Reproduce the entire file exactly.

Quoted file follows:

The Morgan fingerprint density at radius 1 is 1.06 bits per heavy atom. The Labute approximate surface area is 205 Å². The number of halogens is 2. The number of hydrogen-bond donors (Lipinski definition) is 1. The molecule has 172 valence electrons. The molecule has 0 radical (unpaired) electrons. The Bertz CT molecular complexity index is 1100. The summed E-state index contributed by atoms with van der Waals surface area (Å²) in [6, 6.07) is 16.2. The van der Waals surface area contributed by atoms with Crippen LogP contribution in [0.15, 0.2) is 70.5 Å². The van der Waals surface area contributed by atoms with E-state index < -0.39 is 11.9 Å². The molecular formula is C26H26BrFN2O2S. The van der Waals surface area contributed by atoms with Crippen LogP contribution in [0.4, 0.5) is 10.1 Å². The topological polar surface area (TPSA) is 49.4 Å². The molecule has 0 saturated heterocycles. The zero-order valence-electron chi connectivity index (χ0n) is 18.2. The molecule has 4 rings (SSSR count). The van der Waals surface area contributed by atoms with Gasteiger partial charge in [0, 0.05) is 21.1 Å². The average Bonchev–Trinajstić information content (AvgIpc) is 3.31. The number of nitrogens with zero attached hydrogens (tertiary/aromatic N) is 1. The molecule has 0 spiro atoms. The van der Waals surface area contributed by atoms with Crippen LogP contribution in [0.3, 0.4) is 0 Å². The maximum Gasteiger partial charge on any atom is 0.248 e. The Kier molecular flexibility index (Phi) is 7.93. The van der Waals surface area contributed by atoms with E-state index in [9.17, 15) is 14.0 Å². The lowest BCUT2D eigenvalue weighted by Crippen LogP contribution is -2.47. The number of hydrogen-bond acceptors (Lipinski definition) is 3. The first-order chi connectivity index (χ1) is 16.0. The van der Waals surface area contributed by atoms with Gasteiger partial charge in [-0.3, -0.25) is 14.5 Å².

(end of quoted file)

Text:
The Morgan fingerprint density at radius 1 is 1.06 bits per heavy atom. The Labute approximate surface area is 205 Å². The number of halogens is 2. The number of hydrogen-bond donors (Lipinski definition) is 1. The molecule has 172 valence electrons. The molecule has 0 radical (unpaired) electrons. The Bertz CT molecular complexity index is 1100. The summed E-state index contributed by atoms with van der Waals surface area (Å²) in [6, 6.07) is 16.2. The van der Waals surface area contributed by atoms with Crippen LogP contribution in [0.15, 0.2) is 70.5 Å². The van der Waals surface area contributed by atoms with E-state index < -0.39 is 11.9 Å². The molecular formula is C26H26BrFN2O2S. The van der Waals surface area contributed by atoms with Crippen LogP contribution in [0.4, 0.5) is 10.1 Å². The topological polar surface area (TPSA) is 49.4 Å². The molecule has 0 saturated heterocycles. The zero-order valence-electron chi connectivity index (χ0n) is 18.2. The molecule has 4 rings (SSSR count). The van der Waals surface area contributed by atoms with Gasteiger partial charge in [0, 0.05) is 21.1 Å². The average Bonchev–Trinajstić information content (AvgIpc) is 3.31. The number of nitrogens with zero attached hydrogens (tertiary/aromatic N) is 1. The molecule has 0 spiro atoms. The van der Waals surface area contributed by atoms with Crippen LogP contribution in [0.3, 0.4) is 0 Å². The maximum Gasteiger partial charge on any atom is 0.248 e. The Kier molecular flexibility index (Phi) is 7.93. The van der Waals surface area contributed by atoms with E-state index in [9.17, 15) is 14.0 Å². The lowest BCUT2D eigenvalue weighted by Crippen LogP contribution is -2.47. The number of hydrogen-bond acceptors (Lipinski definition) is 3. The first-order chi connectivity index (χ1) is 16.0. The van der Waals surface area contributed by atoms with Gasteiger partial charge in [-0.3, -0.25) is 14.5 Å².